I only became familiar with him with The Terror and did not think to check his earlier books. Are there any in particular that you recommend? Also, I just checked the hardback copy of the Drood on Amazon and there are several more reviews there.
BTW - I see you are from Waukegan. I grew up nearby in Liberyville. Did you get hit with much snow today. I'm on the north side of Chicago now and it has been snowing non-stop all day. Light, fluffy stuff but there must be 2-3 inches. Dogs are loving it! (at least when I get off this board. )
I finished Drood a few days ago. While Simmons is an excellent writer overall, and there is much to admire about this novel, I think it fell short of better books.
You have to remember that narrator, Wilkie Collins, is envious, drug addicted, and completely unreliable. Normally, these are elements I'd really enjoy, but for me parts were a little flat. I'd give it three out of five stars.
I also read the DTV and was pinning for my Kindle the whole time.
I know Dan Simmons from his Science Fiction Hyperion books
The first 2 of which are particularly good.
I haven't read any of his other works although
plan to read either Song of Kali or Carrion Comfort when I can.
Before I got my Kindle (last week), I had a sort of mental checklist of books that I thought I'd want to read once I got it. Many of them, not surprisingly, were big brick-sized novels that would be way more convenient in e-reader form. This was one of the first books I downloaded after I got the device.
I'm enjoying it quite a bit, although I do have a few problems with it. The narrator is composing a book with the intention of it not being read until well after his death, which allows him certain freedoms to be frank about the people around him, but Simmons constantly makes references to the future of the reader, comparing things in Dickensian England to the 21st century in a way that makes Wilkie Collins seem unusually prescient, to the point where the writing gets awkward.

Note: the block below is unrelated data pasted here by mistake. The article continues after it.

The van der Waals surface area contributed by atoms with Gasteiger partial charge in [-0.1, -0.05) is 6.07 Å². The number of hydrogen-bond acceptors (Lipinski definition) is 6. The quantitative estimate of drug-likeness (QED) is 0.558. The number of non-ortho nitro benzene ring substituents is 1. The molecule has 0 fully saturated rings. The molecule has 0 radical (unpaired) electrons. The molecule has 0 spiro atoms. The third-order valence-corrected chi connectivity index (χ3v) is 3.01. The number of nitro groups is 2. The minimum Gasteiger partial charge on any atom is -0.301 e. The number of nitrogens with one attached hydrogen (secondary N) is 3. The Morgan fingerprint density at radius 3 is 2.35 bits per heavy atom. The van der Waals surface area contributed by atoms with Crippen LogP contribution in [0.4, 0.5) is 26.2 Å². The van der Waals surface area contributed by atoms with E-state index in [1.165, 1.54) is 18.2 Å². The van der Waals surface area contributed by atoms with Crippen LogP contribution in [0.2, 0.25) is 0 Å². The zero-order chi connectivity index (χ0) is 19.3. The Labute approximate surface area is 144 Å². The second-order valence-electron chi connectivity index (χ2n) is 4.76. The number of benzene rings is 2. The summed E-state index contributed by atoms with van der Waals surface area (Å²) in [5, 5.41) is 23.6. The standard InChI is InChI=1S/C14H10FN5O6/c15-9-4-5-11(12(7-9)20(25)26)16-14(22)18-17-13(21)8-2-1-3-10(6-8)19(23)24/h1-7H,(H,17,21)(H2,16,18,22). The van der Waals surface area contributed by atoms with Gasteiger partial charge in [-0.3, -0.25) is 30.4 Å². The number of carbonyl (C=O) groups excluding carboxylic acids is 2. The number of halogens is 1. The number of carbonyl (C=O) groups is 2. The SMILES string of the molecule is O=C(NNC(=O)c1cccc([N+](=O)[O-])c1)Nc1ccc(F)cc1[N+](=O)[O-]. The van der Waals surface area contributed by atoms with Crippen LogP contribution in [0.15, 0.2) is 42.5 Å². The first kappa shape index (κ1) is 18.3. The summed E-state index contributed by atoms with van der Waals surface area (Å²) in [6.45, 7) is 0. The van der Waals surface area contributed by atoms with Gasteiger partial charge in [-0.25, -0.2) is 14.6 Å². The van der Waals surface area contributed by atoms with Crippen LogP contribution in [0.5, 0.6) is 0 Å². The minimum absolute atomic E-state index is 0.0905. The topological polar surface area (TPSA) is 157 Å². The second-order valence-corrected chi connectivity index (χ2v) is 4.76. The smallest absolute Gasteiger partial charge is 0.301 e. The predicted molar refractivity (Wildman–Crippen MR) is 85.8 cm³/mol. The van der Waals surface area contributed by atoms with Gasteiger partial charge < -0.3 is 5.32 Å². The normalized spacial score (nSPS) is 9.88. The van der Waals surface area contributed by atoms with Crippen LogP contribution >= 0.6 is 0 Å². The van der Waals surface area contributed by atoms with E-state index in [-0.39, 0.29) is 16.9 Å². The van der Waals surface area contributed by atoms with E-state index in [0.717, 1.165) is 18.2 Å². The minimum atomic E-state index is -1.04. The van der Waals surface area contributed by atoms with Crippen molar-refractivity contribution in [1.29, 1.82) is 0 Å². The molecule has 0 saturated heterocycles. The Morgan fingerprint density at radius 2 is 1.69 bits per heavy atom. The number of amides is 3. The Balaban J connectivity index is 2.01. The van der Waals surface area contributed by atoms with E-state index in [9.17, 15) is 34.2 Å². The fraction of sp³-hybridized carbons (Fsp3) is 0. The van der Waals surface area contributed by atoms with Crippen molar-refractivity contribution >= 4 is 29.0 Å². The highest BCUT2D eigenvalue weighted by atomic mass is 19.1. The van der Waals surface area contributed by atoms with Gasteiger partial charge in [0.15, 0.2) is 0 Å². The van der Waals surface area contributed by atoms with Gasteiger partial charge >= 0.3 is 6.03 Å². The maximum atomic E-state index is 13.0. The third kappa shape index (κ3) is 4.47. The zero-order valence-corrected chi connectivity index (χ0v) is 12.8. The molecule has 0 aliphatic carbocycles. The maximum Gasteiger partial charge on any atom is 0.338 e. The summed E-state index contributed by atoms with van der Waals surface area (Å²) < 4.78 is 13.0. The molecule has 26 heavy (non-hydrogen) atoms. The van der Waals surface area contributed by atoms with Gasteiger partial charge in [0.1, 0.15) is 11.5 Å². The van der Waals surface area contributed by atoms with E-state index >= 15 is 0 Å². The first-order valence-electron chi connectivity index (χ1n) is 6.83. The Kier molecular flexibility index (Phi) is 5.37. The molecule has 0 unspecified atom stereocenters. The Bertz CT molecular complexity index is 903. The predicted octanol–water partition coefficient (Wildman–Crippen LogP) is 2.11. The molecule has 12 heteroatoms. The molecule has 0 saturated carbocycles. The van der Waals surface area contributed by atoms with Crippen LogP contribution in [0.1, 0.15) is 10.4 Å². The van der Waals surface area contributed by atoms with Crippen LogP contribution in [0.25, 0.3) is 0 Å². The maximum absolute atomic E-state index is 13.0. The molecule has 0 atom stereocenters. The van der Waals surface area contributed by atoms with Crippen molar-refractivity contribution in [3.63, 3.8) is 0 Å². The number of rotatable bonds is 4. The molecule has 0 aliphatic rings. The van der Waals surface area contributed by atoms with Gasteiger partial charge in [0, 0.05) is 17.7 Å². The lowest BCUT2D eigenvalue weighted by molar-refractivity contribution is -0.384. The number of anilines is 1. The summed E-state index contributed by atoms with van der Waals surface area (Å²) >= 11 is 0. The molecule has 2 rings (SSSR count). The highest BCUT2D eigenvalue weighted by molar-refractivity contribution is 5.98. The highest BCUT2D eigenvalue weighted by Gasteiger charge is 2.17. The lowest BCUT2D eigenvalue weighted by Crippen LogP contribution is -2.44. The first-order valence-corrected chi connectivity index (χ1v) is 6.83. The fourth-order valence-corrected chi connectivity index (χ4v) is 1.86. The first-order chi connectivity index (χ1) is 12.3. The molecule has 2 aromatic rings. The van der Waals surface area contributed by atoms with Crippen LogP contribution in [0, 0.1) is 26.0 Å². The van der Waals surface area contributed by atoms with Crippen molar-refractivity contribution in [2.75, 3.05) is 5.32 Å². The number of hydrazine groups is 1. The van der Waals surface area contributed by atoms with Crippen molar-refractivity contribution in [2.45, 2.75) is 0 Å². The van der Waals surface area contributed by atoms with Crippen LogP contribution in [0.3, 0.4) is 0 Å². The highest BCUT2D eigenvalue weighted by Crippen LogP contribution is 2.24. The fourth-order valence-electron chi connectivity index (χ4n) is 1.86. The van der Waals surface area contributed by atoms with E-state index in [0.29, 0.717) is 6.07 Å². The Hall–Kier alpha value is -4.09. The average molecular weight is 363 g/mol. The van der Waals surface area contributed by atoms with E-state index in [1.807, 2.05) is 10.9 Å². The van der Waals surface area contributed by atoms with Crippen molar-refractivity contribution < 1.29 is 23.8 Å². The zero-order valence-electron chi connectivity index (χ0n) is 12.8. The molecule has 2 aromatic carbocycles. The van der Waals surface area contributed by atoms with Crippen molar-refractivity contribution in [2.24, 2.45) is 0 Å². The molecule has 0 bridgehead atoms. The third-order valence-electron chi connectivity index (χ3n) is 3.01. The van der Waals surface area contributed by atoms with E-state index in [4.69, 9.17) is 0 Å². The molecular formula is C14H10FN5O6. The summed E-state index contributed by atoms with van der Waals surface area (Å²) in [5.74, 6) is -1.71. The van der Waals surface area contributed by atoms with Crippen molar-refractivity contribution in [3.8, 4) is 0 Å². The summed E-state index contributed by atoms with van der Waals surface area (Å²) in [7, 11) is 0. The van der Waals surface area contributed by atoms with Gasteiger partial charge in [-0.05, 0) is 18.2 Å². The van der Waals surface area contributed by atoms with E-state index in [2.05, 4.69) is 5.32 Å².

Essentially a mystery, intertwined with a perspective of Charles Dickens adult life, narrated by a close associate. Reads somewhat like a period piece using Victorian language and style but not offensively so. Most of the book is about the mercurial and supernatural character Drood and his strange influence on Dickens, but along the way Simmons introduces some interesting supporting characters like the Detective . Simmons books are well researched and he is particularly good at creating a realistic picture of whatever time period he is covering.
Drood is very long but rich in both atmosphere and prose but could probably lose 200 or so pages and remain creatively intact. This is not a quick paced book, rather more of a winter book for long evenings spent reading. I rate most of Simmons works 5 stars and he makes James Rollins book's look like finger painting.
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